UC Davis pepper-spraying campus cop awarded $38,000 settlement
The University of California, Davis police officer who pepper-sprayed a group of protesters in 2011 has been awarded a $38,056 settlement for mental anguish.
Former Lt. John Pike was given the settlement by The Division of Workers’ Compensation Appeals Board for his claim of “psychiatric injury”. The Board said that their award “resolves all claims of psychiatric injury specific or due to continuous trauma from applicant’s employment at UC Davis” according to the San Francisco Chronicle.
Pike, who casually sprayed an orange stream of MK9 on a group of UC-Davis students sitting in protest on a campus sidewalk, was fired in July 2012 for the incident.
The campus cop, a 17-year law enforcement veteran and former Marine, claimed that he dusted the group of protesters in order to “gain compliance, so that I can get my troops out of there, my suspects out of there, and get a job done.”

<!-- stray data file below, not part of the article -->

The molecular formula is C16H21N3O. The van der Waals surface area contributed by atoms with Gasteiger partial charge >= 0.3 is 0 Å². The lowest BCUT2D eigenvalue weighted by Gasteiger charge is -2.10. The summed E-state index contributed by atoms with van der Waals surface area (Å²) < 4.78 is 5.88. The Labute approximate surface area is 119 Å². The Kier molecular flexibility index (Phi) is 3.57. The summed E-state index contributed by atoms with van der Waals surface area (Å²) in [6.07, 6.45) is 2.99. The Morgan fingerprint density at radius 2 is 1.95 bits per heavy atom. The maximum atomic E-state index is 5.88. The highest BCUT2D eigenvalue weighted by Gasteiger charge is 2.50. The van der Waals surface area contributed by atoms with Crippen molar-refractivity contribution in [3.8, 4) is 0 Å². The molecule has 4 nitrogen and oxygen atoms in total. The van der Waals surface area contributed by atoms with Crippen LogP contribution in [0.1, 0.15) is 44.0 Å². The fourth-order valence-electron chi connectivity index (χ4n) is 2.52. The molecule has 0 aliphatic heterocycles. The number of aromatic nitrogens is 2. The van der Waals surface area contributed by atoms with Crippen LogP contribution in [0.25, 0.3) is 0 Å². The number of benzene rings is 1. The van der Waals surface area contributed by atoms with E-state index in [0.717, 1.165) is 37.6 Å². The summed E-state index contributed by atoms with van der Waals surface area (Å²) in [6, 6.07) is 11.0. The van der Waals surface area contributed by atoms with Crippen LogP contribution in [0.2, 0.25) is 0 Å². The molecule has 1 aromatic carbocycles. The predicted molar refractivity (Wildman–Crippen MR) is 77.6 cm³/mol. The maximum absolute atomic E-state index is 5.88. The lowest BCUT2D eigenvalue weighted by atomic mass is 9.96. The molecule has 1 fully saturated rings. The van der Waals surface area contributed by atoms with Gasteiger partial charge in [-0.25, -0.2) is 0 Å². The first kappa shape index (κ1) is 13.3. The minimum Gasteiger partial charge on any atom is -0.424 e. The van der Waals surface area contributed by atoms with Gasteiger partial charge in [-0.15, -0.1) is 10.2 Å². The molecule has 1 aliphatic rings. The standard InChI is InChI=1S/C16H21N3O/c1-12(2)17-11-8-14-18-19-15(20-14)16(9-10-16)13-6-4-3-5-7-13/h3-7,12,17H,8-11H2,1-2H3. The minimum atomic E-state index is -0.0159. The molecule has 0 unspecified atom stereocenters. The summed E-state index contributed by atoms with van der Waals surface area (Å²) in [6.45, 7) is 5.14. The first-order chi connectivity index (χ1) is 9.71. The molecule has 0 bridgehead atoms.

A video of the incident went viral and served as a rallying cry for the Occupy Wall Street movement.
After video of the incident went viral, Pike was forced to change his phone number on several occasions after receiving death threats.
Due to that stress, according to a psychiatrist who evaluated Pike for the workers’ compensation hearing, Pike experienced “continuing and significant internal and external stress with respect to resolving and solving the significant emotional upheavals that have occurred,” according to the Davis Enterprise.
Pike earned nearly $120,000 annually at the time of his firing. Besides the cash settlement, he is still eligible for retirement benefits he accrued over his 11 years working as a UC-Davis police officer.
Pike’s actions eventually cost the school $1 million for lawsuit settlements given to the sprayed protesters. Twenty-one of those protesters were awarded $30,000 settlements, and another 15 protesters were given $6,666 apiece, according to The Enterprise.
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